College of Liberal Arts

University of Mississippi

The DM: What’s the buzz?

June 8, 2015  |  By Logan Kirkland
Courtesy of The Daily Mississippian

Photo by: Logan Kirkland

Daily Mississippian photo by Logan Kirkland

Between the sweltering heat and summer classes, something else is bugging students this summer.

“This is the year they are all coming out,” said Paul Lago, professor and chair of biology.

Lago said that this is the year the 13-year locusts, known as the periodical cicadas, are emerging. The few cicadas we see each summer are the annual cicadas, which emerge very two to three years.

Many people confuse the sounds of the cicadas for electrical work or even construction because of how many cicadas are present right now, Lago said.

“I mean, millions may be an underestimate,” Lago said.

Lago said this year is particularly fascinating because these locusts is a unique brood. Currently, another brood of cicadas has started to emerge that is solid black, while the ones that have been out are orange underneath, he said.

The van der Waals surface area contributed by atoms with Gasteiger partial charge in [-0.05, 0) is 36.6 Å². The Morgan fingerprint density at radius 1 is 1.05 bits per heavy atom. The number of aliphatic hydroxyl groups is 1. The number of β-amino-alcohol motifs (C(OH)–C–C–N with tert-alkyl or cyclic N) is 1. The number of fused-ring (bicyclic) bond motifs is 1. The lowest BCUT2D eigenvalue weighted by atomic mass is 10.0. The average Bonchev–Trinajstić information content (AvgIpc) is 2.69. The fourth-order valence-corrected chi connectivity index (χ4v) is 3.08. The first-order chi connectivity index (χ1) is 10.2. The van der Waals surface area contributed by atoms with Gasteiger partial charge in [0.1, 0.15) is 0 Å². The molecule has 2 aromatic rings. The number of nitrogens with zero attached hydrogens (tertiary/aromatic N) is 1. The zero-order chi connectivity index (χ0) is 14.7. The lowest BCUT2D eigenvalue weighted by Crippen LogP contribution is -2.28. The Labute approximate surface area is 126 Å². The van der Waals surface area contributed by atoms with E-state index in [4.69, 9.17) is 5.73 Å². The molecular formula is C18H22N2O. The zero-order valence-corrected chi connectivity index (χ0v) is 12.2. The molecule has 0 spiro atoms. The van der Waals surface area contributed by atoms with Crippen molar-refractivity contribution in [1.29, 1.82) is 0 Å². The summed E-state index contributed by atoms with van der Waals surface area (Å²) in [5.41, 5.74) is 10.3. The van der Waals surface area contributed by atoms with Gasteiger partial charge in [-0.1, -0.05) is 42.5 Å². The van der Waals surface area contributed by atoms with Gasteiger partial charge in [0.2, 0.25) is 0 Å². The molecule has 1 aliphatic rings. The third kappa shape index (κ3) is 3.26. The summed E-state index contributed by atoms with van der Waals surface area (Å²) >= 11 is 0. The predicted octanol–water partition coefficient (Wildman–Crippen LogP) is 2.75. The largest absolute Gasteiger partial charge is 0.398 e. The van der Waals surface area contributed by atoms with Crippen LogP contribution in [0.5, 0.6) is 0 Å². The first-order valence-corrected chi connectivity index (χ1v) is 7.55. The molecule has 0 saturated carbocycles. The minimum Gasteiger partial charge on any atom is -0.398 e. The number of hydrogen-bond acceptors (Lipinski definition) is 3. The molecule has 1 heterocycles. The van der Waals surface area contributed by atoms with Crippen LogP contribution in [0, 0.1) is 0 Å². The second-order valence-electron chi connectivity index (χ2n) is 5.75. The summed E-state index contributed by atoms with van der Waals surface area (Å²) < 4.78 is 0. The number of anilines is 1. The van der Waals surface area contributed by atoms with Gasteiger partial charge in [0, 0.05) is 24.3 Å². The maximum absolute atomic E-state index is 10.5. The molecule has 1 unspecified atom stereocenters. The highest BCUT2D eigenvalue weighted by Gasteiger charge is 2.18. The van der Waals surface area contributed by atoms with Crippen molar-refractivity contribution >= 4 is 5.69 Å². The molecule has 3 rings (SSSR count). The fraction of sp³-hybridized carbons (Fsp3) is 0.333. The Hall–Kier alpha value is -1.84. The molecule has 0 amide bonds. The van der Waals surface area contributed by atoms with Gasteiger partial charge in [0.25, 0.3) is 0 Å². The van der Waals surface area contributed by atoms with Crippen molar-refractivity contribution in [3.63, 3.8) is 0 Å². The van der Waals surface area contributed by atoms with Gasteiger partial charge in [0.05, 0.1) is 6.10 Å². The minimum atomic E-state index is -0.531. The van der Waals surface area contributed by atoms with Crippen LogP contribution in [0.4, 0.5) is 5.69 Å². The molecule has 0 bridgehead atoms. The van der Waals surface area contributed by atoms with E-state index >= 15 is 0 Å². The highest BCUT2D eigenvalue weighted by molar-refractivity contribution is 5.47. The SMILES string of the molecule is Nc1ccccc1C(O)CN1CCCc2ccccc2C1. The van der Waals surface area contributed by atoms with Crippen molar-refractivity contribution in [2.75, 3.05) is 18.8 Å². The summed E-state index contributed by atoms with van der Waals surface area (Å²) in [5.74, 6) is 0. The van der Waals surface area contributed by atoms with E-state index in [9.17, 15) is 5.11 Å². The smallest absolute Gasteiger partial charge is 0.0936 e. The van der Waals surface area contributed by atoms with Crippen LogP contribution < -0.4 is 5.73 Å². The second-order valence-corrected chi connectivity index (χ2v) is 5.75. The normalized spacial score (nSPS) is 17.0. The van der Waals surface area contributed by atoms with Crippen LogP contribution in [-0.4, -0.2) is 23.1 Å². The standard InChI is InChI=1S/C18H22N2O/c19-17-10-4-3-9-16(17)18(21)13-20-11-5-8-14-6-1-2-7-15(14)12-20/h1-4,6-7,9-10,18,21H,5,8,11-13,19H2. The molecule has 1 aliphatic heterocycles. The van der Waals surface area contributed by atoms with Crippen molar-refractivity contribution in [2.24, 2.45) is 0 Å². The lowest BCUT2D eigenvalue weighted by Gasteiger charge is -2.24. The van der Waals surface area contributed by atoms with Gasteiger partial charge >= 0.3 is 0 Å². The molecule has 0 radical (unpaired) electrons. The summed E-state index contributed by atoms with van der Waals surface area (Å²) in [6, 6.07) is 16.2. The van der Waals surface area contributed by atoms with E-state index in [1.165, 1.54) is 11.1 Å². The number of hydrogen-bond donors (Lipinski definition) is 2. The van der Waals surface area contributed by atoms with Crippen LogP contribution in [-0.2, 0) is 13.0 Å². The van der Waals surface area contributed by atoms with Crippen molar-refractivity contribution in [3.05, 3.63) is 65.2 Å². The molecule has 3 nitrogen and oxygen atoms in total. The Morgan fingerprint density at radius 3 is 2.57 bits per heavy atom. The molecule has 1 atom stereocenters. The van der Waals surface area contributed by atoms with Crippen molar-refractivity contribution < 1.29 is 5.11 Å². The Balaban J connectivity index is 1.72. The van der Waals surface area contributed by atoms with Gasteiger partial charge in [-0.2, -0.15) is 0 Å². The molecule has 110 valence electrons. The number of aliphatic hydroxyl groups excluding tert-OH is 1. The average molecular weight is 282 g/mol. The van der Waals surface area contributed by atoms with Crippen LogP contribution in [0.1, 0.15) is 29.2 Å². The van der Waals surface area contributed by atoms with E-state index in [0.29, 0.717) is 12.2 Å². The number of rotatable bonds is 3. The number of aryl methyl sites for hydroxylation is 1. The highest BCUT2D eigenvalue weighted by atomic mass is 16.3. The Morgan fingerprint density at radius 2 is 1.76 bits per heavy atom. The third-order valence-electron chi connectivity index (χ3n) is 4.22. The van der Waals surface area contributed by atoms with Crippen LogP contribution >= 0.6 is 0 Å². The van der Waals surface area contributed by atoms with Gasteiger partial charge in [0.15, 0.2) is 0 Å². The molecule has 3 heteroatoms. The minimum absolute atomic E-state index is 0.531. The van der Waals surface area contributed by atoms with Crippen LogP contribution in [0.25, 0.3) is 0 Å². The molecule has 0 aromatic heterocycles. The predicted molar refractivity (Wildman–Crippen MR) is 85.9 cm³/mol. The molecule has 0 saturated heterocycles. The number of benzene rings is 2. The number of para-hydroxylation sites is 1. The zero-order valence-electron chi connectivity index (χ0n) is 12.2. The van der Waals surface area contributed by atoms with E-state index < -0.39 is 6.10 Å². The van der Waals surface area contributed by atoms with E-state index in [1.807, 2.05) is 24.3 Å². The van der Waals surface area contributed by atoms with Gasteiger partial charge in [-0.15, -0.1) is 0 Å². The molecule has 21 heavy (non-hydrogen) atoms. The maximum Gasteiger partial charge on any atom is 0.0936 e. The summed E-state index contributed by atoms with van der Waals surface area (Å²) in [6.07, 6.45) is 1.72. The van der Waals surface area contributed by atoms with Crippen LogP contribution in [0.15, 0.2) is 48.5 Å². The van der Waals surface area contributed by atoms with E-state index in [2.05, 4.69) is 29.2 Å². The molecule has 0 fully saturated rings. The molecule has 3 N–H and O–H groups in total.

“The thing is, you see them every year because they are not synchronized,” Lago said. “The 13-year is almost totally synchronized.”

Every cicada that is heard is a male cicada looking for a mate, preparing to reproduce.

“This is the time they are out,” Lago said. “The males are out singing like crazy, they are attracting females and they reproduce.”

Cicadas connect to tree roots underground and feed off of the sap, growing very slowly for 13 years. The cicadas do not damage the environment, but the magnitude of the insects could bring some negative effects, Lago said.

“That’s the only damage that the cicadas do, is slitting open that tree bark. That makes the tree susceptible to disease,” Lago said. “If you’re a tree and there are thousands and thousands of these things, they can do some damage that way.”

Lago said by the third week in June we should starting hearing less of the cicadas because their life span is only a few weeks long once they emerge.